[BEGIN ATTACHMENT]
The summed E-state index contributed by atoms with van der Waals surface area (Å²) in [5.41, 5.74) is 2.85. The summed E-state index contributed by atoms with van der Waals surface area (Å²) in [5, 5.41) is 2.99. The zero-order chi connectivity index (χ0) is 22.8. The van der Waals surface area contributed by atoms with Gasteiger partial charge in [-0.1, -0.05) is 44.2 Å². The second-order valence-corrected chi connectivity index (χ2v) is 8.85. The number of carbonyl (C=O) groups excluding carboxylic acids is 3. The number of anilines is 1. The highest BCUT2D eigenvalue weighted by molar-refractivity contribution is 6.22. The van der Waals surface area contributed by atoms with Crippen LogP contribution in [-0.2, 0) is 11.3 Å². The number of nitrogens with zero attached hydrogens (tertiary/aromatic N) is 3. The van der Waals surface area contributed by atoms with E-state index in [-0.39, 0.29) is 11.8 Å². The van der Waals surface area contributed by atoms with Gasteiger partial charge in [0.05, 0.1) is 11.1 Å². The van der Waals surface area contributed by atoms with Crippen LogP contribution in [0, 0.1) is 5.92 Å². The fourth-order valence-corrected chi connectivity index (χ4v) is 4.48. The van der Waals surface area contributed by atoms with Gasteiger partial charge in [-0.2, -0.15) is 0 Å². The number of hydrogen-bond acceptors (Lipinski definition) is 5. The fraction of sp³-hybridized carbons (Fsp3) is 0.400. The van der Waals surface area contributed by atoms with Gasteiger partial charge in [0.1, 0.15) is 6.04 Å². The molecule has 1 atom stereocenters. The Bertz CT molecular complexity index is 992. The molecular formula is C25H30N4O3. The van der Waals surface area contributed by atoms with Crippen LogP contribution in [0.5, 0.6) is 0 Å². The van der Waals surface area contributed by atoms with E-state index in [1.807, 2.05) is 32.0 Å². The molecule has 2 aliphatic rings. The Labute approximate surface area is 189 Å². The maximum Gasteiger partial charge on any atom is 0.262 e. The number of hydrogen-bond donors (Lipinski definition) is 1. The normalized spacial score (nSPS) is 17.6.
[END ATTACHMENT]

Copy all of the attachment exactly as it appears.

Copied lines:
The summed E-state index contributed by atoms with van der Waals surface area (Å²) in [5.41, 5.74) is 2.85. The summed E-state index contributed by atoms with van der Waals surface area (Å²) in [5, 5.41) is 2.99. The zero-order chi connectivity index (χ0) is 22.8. The van der Waals surface area contributed by atoms with Gasteiger partial charge in [-0.1, -0.05) is 44.2 Å². The second-order valence-corrected chi connectivity index (χ2v) is 8.85. The number of carbonyl (C=O) groups excluding carboxylic acids is 3. The number of anilines is 1. The highest BCUT2D eigenvalue weighted by molar-refractivity contribution is 6.22. The van der Waals surface area contributed by atoms with Crippen LogP contribution in [-0.2, 0) is 11.3 Å². The number of nitrogens with zero attached hydrogens (tertiary/aromatic N) is 3. The van der Waals surface area contributed by atoms with E-state index in [-0.39, 0.29) is 11.8 Å². The van der Waals surface area contributed by atoms with Gasteiger partial charge in [0.05, 0.1) is 11.1 Å². The van der Waals surface area contributed by atoms with Crippen LogP contribution in [0, 0.1) is 5.92 Å². The fourth-order valence-corrected chi connectivity index (χ4v) is 4.48. The van der Waals surface area contributed by atoms with Gasteiger partial charge in [-0.2, -0.15) is 0 Å². The number of hydrogen-bond acceptors (Lipinski definition) is 5. The fraction of sp³-hybridized carbons (Fsp3) is 0.400. The van der Waals surface area contributed by atoms with Gasteiger partial charge in [0.1, 0.15) is 6.04 Å². The molecule has 1 atom stereocenters. The Bertz CT molecular complexity index is 992. The molecular formula is C25H30N4O3. The van der Waals surface area contributed by atoms with Crippen LogP contribution in [0.5, 0.6) is 0 Å². The van der Waals surface area contributed by atoms with E-state index in [1.807, 2.05) is 32.0 Å². The molecule has 2 aliphatic rings. The Labute approximate surface area is 189 Å². The maximum Gasteiger partial charge on any atom is 0.262 e. The number of hydrogen-bond donors (Lipinski definition) is 1. The normalized spacial score (nSPS) is 17.6.